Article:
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Net Neutrality Redux

Eakinomics: Net Neutrality Redux

Here we go again. Network neutrality — one of the most politically contaminated policy battles of the Obama era — resulted in the President strong-arming a supposedly independent Federal Communications Commission (FCC). Then-President Obama jammed the FCC into adopting regulation under Title II of the Telecommunications Act, regulating the Internet like a monopoly telephone service from the 1930s. As much as one might like the ideal of an open, democratic Internet, Title II offered a future of price regulations and mandates that made sense only if the Internet was a landline phone.

New FCC Chairman Ajit Pai has committed the FCC to another approach, but that has hardly lessened the controversy. This is probably to be expected because Internet freedom is a lot like high quality health care: both sides agree on the desired outcome and completely disagree on how to get there. The Obama Administration believed deeply that a top-down, one-size-fits-all regime of industrial era regulation would ensure a vibrant, innovative, consumer-oriented Internet economy. The lesson of history suggests not, and Chairman Pai is respecting that history.

So, what next? AAF’s Will Rinehart offers a few insights. The most important is that the blame game at the FCC is misplaced. I can’t say it better than this: “The network neutrality debate has never been about the openness of the Internet. It is about the authority of the FCC to publish rules. Because Congress never gave the FCC the specific authority for network neutrality rules, the agency has been engaged in over a decade of rules and court cases. Indeed, when the 1996 Telecommunications Act was ramping up in Congress, calls for this kind of authority were rejected. Congress alone should solve this problem.”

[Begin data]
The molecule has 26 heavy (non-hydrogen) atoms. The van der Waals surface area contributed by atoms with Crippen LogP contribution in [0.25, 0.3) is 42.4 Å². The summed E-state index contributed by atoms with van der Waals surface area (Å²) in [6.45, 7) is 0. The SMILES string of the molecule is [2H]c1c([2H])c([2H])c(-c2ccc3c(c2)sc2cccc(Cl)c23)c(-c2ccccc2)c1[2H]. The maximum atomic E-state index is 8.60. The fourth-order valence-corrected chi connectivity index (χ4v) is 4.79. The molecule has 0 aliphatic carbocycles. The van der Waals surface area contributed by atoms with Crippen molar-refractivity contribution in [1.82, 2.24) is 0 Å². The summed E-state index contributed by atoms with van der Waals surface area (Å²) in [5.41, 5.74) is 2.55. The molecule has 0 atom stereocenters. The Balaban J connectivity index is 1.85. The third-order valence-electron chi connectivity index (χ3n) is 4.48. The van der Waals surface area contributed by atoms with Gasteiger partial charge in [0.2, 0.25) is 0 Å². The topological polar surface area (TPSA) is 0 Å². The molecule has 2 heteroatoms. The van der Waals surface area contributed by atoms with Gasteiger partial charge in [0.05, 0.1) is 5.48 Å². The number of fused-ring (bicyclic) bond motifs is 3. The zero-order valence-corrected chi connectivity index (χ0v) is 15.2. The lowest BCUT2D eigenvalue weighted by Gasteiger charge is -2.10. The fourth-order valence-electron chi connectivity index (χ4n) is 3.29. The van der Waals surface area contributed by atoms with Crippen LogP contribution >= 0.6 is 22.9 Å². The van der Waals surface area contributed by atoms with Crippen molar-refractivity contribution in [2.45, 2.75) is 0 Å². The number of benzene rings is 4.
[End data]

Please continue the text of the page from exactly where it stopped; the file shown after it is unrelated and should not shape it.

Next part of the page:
A second important insight is that the perceived threat to openness is out of proportion to actual behaviors. Violations of the open Internet are rare, which the FCC freely admits. It was odd that in promulgating extensive rules, the FCC was simultaneously unable to point to a single example of a clear violation.

As a political matter, net neutrality is back. As a matter of policy objectives, it was never a dispute. As an issue of the policy route forward, get ready for continued dispute. And as for a desire for the right outcomes, one hopes Chairman Pai holds the course.


Fact of the Day

The Consumer Financial Protection Bureau’s rulemaking process has been 3.5 times faster than all the other federal agencies.